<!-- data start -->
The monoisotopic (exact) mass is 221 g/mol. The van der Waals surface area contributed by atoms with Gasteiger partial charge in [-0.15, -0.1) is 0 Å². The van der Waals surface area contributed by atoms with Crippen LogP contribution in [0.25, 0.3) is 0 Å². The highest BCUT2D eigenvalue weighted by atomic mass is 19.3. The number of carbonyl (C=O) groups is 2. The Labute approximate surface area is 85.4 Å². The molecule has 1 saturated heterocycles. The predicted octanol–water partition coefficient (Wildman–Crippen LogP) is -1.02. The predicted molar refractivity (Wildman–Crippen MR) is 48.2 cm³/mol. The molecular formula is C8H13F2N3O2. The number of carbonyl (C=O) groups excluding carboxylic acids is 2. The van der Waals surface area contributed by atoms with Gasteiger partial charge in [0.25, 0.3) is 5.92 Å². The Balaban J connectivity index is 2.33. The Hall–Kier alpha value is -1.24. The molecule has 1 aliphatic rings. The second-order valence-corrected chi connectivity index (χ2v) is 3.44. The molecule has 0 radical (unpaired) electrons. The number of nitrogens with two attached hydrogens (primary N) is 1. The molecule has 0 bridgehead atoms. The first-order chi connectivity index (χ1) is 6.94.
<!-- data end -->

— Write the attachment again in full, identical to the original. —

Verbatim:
The monoisotopic (exact) mass is 221 g/mol. The van der Waals surface area contributed by atoms with Gasteiger partial charge in [-0.15, -0.1) is 0 Å². The van der Waals surface area contributed by atoms with Crippen LogP contribution in [0.25, 0.3) is 0 Å². The highest BCUT2D eigenvalue weighted by atomic mass is 19.3. The number of carbonyl (C=O) groups is 2. The Labute approximate surface area is 85.4 Å². The molecule has 1 saturated heterocycles. The predicted octanol–water partition coefficient (Wildman–Crippen LogP) is -1.02. The predicted molar refractivity (Wildman–Crippen MR) is 48.2 cm³/mol. The molecular formula is C8H13F2N3O2. The number of carbonyl (C=O) groups excluding carboxylic acids is 2. The van der Waals surface area contributed by atoms with Gasteiger partial charge in [0.25, 0.3) is 5.92 Å². The Balaban J connectivity index is 2.33. The Hall–Kier alpha value is -1.24. The molecule has 1 aliphatic rings. The second-order valence-corrected chi connectivity index (χ2v) is 3.44. The molecule has 0 radical (unpaired) electrons. The number of nitrogens with two attached hydrogens (primary N) is 1. The molecule has 0 bridgehead atoms. The first-order chi connectivity index (χ1) is 6.94.